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Originally posted by ddff_lv


Could you be more specific about advantages of using managed switches over unmanaged? Are you looking at network layout where Dante is combined with any other IP traffic? What exactly kind of lesson was with CobraNet? I’m kind of interested as I’m using both but totally with unmanaged switches. One of CobraNet application notes mentioned the managed switch can even do harm because it brings latency due to packet processing and buffering.
So far I never experienced any problems, maybe my network isn’t big enough to show these problems clearly, that’s why I’m interested in experience of other users.


Absolutely. NOTE: We are discussing advantages and not what ‘must’ happen in order for DANTE to work.

An unmanaged switch (or router) will not prioritize the traffic, where a managed switch gives you the option to prioritize traffic (the degree of management is based on which OSI layer the switch can manage up to).

Each ‘Dante’ ethernet packet is not the same; some packets will contain audio information, some will be carrying ‘clocking’ information, and some will be data (i.e. accessing your Dante module through a web browser and/or creating audio routing in Dante Controller).

In an unmanaged switch each packet gets the same level of priority… what we call ‘best effort’.

In a managed switch that allows for QoS and specific features like DSCP/Diffserv (with ‘strict’ priorities) the switch is then able to differentiate between the ethernet headers and prioritize the packets accordingly. All of the Dante devices are synced through the network using , what is know as, IEEE 1588… or Precision Time Protocol (PTP). In a network that supports DSCP/Diffserv the ‘timing’ packets are stamped with a HIGH priority (i.e. CS7… 0x38)… audio packets are stamped with a MEDIUM priority (i.e. EF… 0x2E). LOW priority traffic is reserved.

What this all comes down to is a guarantee. Dante, in essence, comes from the VoIP world (Voice over IP). Sending audio over an Ethernet network is a tricky business because ‘audio’ events must show up in order… ALWAYS! That is why there will always be a fixed latency in any ‘audio over Ethernet’ protocol. However, because humans can start to detect audio latency starting around 20-30ms this delta needs to be ‘well’ within that.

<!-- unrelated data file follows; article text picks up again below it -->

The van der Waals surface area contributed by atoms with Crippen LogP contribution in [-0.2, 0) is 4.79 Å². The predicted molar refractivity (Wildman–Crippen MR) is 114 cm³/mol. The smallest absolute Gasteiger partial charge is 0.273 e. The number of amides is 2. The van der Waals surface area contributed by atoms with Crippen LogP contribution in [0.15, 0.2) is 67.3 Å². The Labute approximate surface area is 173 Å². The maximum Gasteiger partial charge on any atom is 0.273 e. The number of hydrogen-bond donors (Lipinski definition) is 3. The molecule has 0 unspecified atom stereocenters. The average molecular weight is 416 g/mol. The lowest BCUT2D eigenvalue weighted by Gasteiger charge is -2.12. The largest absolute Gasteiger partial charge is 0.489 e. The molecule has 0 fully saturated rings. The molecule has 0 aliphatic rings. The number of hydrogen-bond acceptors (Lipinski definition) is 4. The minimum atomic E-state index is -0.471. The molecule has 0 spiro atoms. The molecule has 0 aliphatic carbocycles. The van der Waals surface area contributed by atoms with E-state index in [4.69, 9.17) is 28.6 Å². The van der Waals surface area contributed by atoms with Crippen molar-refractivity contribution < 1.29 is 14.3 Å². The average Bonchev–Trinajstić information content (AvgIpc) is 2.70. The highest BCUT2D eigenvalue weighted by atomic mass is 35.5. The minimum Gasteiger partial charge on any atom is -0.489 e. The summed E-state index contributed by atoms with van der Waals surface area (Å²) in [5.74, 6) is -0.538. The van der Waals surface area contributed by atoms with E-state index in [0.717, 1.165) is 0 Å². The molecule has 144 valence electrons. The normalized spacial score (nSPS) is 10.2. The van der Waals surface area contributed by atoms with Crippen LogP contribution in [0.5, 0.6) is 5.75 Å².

–I know this is dry, but hang in there because it will pay off–
In normal data traffic packets are transferred using something called TCP (Transmission Control Protocol). This is part of Layer 4 of the OSI layer. What TCP gives you is a confirmation that packets have been transmitted (TX) and also received (RX). Essentially, if COMPUTER 1 is sending a packet of data to COMPUTER 2 the process goes something like this when using TCP:
-COMPUTER 1: “COMPUTER 2 are you ready to receive DATA PACKET#1
-COMPUTER 2: “COMPUTER 1 ready to receive DATA PACKET#1
-COMPUTER 1: “COMPUTER 2 I am sending DATA PACKET#1… ready for DATA PACKET#2
-COMPUTER 2: “COMPUTER 1 I received DATA PACKET#1; ready for DATA PACKET#2
….. and so on and so on….
You can see that this guarantees that the data will show up. If Computer 2 didn’t receive the data packet is would simply ask for it again. But, where this is great for guaranteeing that the data shows up it takes a long time and there is added latency.

To work around this protocols like VoIP, DANTE, AVB, ect. do not use TCP transmission they use, what is called, UDP (User Datagram Protocol). In this process there is no confirmation that packets were received (RX) by the receiving client.

Users tend to neglect digital clocking in digital audio, but it is extremely important. Managed switches are ensuring that even if traffic gets really bad it is going to let the clocking through and then the audio.

This also answers your question about CobraNet. A huge difference in clocking between CobraNet and Dante is that when a Dante device looses the ‘Grand Master’ it makes it up until ‘sync’ is restored. When CobraNet losses the ‘Conductor’ it tends to freak out… in one case it resulted in a BOOM that was equivalent to someone shooting a shotgun off in a room. Also, CobraNet is not a ‘smart’ protocol like DANTE. Your spot on for using unmanaged switches for CobraNet… using managed switches for CobraNet usually results in many issues. Where we (my company) are using $1k-$2k managed switches for DANTE we are also using $70-$150 Netgear switches for CobraNet.

—- All of that being said —-
Will you get problems when running under x32i/o on an isolated 1GB DANTE network- NO… there is not enough traffic there to bog down a GB switch.

I like this forum!